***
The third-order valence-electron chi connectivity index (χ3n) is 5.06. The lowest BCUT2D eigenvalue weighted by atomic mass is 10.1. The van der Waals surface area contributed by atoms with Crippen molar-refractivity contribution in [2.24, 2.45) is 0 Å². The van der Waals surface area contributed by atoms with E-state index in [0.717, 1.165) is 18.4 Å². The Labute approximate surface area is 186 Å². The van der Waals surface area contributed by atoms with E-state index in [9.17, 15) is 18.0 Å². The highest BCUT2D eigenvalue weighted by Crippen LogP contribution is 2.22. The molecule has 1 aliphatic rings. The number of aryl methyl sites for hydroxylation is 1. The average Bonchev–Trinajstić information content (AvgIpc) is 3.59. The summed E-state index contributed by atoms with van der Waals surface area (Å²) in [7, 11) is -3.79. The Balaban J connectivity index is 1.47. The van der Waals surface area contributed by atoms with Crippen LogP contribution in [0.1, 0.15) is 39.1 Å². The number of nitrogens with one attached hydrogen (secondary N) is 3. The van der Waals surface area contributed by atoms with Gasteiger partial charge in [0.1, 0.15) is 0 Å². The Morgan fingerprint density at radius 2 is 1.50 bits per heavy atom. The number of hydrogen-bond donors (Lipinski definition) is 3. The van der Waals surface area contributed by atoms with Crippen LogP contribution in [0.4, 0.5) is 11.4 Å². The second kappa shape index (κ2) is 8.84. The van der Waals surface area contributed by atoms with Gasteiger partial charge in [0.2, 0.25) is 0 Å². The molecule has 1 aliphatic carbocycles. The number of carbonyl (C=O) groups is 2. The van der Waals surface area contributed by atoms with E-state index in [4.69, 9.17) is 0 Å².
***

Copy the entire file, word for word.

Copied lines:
The third-order valence-electron chi connectivity index (χ3n) is 5.06. The lowest BCUT2D eigenvalue weighted by atomic mass is 10.1. The van der Waals surface area contributed by atoms with Crippen molar-refractivity contribution in [2.24, 2.45) is 0 Å². The van der Waals surface area contributed by atoms with E-state index in [0.717, 1.165) is 18.4 Å². The Labute approximate surface area is 186 Å². The van der Waals surface area contributed by atoms with E-state index in [9.17, 15) is 18.0 Å². The highest BCUT2D eigenvalue weighted by Crippen LogP contribution is 2.22. The molecule has 1 aliphatic rings. The number of aryl methyl sites for hydroxylation is 1. The average Bonchev–Trinajstić information content (AvgIpc) is 3.59. The summed E-state index contributed by atoms with van der Waals surface area (Å²) in [7, 11) is -3.79. The Balaban J connectivity index is 1.47. The van der Waals surface area contributed by atoms with Crippen LogP contribution in [0.1, 0.15) is 39.1 Å². The number of nitrogens with one attached hydrogen (secondary N) is 3. The van der Waals surface area contributed by atoms with Gasteiger partial charge in [0.1, 0.15) is 0 Å². The Morgan fingerprint density at radius 2 is 1.50 bits per heavy atom. The number of hydrogen-bond donors (Lipinski definition) is 3. The van der Waals surface area contributed by atoms with Crippen LogP contribution in [0.4, 0.5) is 11.4 Å². The second kappa shape index (κ2) is 8.84. The van der Waals surface area contributed by atoms with Gasteiger partial charge in [0.2, 0.25) is 0 Å². The molecule has 1 aliphatic carbocycles. The number of carbonyl (C=O) groups is 2. The van der Waals surface area contributed by atoms with E-state index in [4.69, 9.17) is 0 Å².